Of course, if he had some other motive he could still have used the same general approach, but partnering with different organizations that shared his priorities.  If he were interested above all in gender equity he could have donated to gender equity trusts.  If the most important thing for him was to safeguard an indigenous culture, that type of trust could be endowed.  Or protecting the interest of a particular region, or promoting international cooperation, or, well, you name it.  Transferring ownership to a trust with a steadfast mission is an extremely adaptable approach, one that can accommodate a wide range of political and social values.

This is why I described what I called a “social equity fund” model in my paper.  The problem I was addressing was the form social ownership could take in a truly pluralist society, one with a mosaic of values and interests and not just one, however democratic the process for selecting it.  (I had reasons to doubt that a framework based on a monolithic conception of social interest would be compatible with democracy, but that’s a topic for another day.)  Investing ownership in a range of funds representing distinct groups and their values seemed to be the right approach.  Unlike state or even worker ownership, social funds could embrace a range of commitments as diverse as those found in society—truly a pluralist vision of social ownership.

The biggest problem with the Patagonia example, however, is that it was the work of a single individual, the firm’s founder and leader.  Chouinard is an exceptionally enlightened capitalist, but we can hardly count on the tender mercies of his peers.  This is why the indispensable step forward is to democratize the ownership shares of funds reflecting significant social interests.  This is the “socialist” part of the vision, in which most equity is progressively transferred from a minority of wealthy individuals to the funding system as a whole, and a mechanism for periodically allocating ownership to funds on a one-person, one-vote basis is established.

The paper discusses all this in some detail, including the regulatory framework such a system would require.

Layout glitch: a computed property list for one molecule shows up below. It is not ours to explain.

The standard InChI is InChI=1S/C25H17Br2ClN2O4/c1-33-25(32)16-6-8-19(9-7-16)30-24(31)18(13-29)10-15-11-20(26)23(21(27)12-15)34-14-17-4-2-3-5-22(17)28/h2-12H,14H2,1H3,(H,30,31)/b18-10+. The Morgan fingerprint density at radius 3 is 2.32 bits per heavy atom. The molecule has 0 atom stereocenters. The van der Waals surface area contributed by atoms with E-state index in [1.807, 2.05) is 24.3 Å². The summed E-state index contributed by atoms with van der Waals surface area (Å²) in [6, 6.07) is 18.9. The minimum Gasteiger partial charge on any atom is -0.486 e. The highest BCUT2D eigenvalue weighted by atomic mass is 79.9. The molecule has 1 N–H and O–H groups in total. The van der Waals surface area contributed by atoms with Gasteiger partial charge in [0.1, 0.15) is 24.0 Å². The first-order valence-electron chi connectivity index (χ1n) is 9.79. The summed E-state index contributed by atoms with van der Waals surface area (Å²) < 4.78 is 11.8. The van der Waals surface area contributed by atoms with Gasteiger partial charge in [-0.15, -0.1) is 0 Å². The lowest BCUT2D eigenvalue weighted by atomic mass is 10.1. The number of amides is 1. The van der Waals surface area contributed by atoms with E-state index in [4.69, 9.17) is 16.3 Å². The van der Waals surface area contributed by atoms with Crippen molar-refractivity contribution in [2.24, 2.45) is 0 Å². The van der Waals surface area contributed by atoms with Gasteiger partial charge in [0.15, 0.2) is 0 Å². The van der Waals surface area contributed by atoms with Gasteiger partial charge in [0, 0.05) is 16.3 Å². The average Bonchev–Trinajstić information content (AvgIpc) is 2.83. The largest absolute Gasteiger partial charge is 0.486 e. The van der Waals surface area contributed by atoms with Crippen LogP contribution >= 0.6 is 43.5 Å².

I hope Chouinard’s inventive solution to the problem of dedicating Patagonia to environmental values is recognized beyond environmentalist circles.  This points the way to a basic rethinking of how an economy can be owned and organized to advance social interests in a world in which such interests will inevitably be diverse and even sometimes in friction with one another.

Saturday, October 8, 2022

Degenerate Autocrats

 Yesterday I had Konstantin Sonin present a seminar at JMU on "The Degenerate Autocrat: Origins and Consequences of the Russia-Ukraine War." Sonin is a former Vice -Rector of the Higher Economic School in Moscow who had to leave suddenly in March due to his critical remarks about the regime and has since been fired from the faculty there. He is Dewey Distinguished Service Professor at the Harris School of Public Policy at U. of Chicago and has coauthored with Daron Acemoglu, who might get the Nobel on Monday.

Anyway, his argument is that longtime full autocrats become incompetent as their regimes degenerate because they increasingly appoint incompetent sycophants who give them bad information and do not warn them of problems with bad policy decisions they make. They accumulate these bad asvisers, often from old longtime cronies who become increasingly corrupt as well, because they are afraid anybody competent might move to overthrow them.  Putin in Russia with his stupid decision to invade Ukraine is the current leading example, but he had others from the past including Nicholas II's decision to join WW I, Hitler's decision to invade USSR, Mao's decision to carry out the Great Leap Forward, and Saddam Hussein's decision to invade Kuwait. 

So far post-Mao China has avoided this slide into incompetent degenerate autocracy. The system set up where leaders would step aside after serving for ten years avoided this problem. But now it looks that Xi Jinping is making the move to go to this system, taking a third five year term as leader, with no clear successor in sight.  This is a dangerous situation, with a number of recent decisions looking somewhat questionable and the economy slowing down, although there still continue to be some forward looking decisions and actions being made.  But the longer term prospects from this move do not look good.

Barkley Rosser

Friday, October 7, 2022

An Improvement In China's Human Rights Record In XinJiang?